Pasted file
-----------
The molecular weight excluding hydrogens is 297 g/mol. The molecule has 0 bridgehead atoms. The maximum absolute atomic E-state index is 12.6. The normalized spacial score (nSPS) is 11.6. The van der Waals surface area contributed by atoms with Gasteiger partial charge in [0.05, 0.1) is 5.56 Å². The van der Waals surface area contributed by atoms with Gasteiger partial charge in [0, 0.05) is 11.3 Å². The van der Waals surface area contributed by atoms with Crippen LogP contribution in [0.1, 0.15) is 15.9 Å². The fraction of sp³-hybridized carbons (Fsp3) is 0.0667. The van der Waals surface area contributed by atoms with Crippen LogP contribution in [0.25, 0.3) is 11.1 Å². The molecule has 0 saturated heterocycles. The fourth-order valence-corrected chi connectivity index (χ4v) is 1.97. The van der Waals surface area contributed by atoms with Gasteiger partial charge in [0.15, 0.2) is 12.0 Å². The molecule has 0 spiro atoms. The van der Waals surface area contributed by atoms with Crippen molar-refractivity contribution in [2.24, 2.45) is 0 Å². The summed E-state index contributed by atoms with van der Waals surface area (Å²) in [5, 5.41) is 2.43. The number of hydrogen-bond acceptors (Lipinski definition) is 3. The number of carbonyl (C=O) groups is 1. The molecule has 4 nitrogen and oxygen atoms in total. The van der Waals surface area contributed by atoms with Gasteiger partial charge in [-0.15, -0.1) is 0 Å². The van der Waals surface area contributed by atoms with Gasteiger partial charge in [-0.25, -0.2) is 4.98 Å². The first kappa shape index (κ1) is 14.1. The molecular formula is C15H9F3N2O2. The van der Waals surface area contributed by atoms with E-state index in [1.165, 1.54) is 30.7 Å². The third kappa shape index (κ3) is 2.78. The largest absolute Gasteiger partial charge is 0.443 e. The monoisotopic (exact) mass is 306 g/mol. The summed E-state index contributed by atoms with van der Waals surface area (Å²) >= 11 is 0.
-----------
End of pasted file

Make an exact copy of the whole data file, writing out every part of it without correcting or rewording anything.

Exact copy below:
The molecular weight excluding hydrogens is 297 g/mol. The molecule has 0 bridgehead atoms. The maximum absolute atomic E-state index is 12.6. The normalized spacial score (nSPS) is 11.6. The van der Waals surface area contributed by atoms with Gasteiger partial charge in [0.05, 0.1) is 5.56 Å². The van der Waals surface area contributed by atoms with Gasteiger partial charge in [0, 0.05) is 11.3 Å². The van der Waals surface area contributed by atoms with Crippen LogP contribution in [0.1, 0.15) is 15.9 Å². The fraction of sp³-hybridized carbons (Fsp3) is 0.0667. The van der Waals surface area contributed by atoms with Crippen LogP contribution in [0.25, 0.3) is 11.1 Å². The molecule has 0 saturated heterocycles. The fourth-order valence-corrected chi connectivity index (χ4v) is 1.97. The van der Waals surface area contributed by atoms with Gasteiger partial charge in [0.15, 0.2) is 12.0 Å². The molecule has 0 spiro atoms. The van der Waals surface area contributed by atoms with Crippen molar-refractivity contribution in [2.24, 2.45) is 0 Å². The summed E-state index contributed by atoms with van der Waals surface area (Å²) in [5, 5.41) is 2.43. The number of hydrogen-bond acceptors (Lipinski definition) is 3. The number of carbonyl (C=O) groups is 1. The molecule has 4 nitrogen and oxygen atoms in total. The van der Waals surface area contributed by atoms with Gasteiger partial charge in [-0.15, -0.1) is 0 Å². The van der Waals surface area contributed by atoms with Gasteiger partial charge in [-0.25, -0.2) is 4.98 Å². The first kappa shape index (κ1) is 14.1. The molecular formula is C15H9F3N2O2. The van der Waals surface area contributed by atoms with E-state index in [1.165, 1.54) is 30.7 Å². The third kappa shape index (κ3) is 2.78. The largest absolute Gasteiger partial charge is 0.443 e. The monoisotopic (exact) mass is 306 g/mol. The summed E-state index contributed by atoms with van der Waals surface area (Å²) >= 11 is 0.